Bloom Filter

$$ \def\hl\{\bbox[yellow]} \def\constant\{\enclose{circle}[mathcolor="blue"]} \def\term\{\enclose{circle}[mathcolor="green"]} \def\blueci\{\enclose{circle}[mathcolor="blue"]} \def\greenci\{\enclose{circle}[mathcolor="green"]} \def\orangeci\{\enclose{circle}[mathcolor="orange"]} \def\U\{\mathbb{U}} \def\N\{\mathbb{N}} \def\Z\{\mathbb{Z}} \def\Q\{\mathbb{Q}} \def\R\{\mathbb{R}} \newcommand{\green}[1]{\textcolor{green}{#1}} \newcommand{\blue}[1]{\textcolor{blue}{#1}} \newcommand{\floor}[1]{\lfloor #1 \rfloor} \newcommand{\abs}[1]{\lvert #1 \rvert} \newcommand{\card}[1]{\lvert #1 \rvert} $$

A bloom filter is a particularly ingenious data structure whose purpose is to efficiently determine set membership1 in constant time ($\Theta(1)$). The interface is analogous to a club membership roster. When a person shows up at the clubhouse, the bouncer checks to see if their name is on the roster. From the bouncer’s perspective, the roster is immutable. All they can do is verify the existence of names. Similarly, the bloom filter abstract interface has only two supported operations:insert(key) and lookup(key). insert adds a key value to the set and lookup returns a boolean value indicating if the key exists in the set. A particularly salient point is that delete and get are not supported. Stated succinctly, bloom filters accept a list of keys and “remember” them without the ability to retrieve, delete, or enumerate them.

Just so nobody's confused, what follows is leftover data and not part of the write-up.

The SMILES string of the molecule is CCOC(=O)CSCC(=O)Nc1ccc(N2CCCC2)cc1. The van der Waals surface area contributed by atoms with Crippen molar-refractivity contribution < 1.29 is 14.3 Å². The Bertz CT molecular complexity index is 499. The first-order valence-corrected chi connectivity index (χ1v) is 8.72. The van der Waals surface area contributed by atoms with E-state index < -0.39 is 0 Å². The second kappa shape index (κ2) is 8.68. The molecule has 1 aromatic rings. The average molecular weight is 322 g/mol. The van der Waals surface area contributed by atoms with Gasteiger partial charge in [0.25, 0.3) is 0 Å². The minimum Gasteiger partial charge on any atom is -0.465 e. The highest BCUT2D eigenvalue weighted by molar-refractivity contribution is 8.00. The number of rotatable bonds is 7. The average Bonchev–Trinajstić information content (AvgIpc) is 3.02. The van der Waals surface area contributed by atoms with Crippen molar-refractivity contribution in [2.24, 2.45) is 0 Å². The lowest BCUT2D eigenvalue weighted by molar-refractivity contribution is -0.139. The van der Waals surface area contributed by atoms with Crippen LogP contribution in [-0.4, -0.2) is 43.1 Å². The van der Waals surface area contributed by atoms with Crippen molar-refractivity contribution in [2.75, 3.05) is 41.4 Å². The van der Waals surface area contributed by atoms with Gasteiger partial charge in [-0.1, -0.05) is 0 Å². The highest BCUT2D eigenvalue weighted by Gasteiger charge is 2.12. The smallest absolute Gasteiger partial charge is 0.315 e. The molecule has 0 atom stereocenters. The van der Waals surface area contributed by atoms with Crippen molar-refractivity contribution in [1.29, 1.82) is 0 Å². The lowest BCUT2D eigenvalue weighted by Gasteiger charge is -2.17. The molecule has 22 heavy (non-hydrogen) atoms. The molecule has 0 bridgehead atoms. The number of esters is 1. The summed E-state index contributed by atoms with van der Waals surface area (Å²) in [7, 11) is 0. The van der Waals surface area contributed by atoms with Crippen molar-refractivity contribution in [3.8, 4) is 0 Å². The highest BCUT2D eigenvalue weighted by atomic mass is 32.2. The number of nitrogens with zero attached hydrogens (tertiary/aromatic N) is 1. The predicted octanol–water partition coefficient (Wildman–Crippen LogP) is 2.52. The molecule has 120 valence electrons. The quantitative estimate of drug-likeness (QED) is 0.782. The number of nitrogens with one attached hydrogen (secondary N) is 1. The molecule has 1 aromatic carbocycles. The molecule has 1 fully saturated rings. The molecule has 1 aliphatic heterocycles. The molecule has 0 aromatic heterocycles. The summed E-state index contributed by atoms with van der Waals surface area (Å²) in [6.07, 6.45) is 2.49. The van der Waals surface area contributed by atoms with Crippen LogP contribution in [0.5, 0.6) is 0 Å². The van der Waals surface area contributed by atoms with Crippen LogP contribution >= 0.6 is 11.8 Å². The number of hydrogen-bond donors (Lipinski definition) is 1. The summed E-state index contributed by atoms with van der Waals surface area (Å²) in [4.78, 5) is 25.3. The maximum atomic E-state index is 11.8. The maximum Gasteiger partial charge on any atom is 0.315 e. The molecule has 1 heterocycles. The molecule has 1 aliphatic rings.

Burton Howard Bloom discovered bloom filters in 1970 while working at the Computer Usage Company in Newton Upper Falls, MA. He published a paper in the Communications of the ACM journal entitled Space/Time Trade-offs in Hash Coding Allowable Errors. It’s a “must read” for any software professional. The original intent was for database systems; however, bloom filters have become a staple for countless computing applications.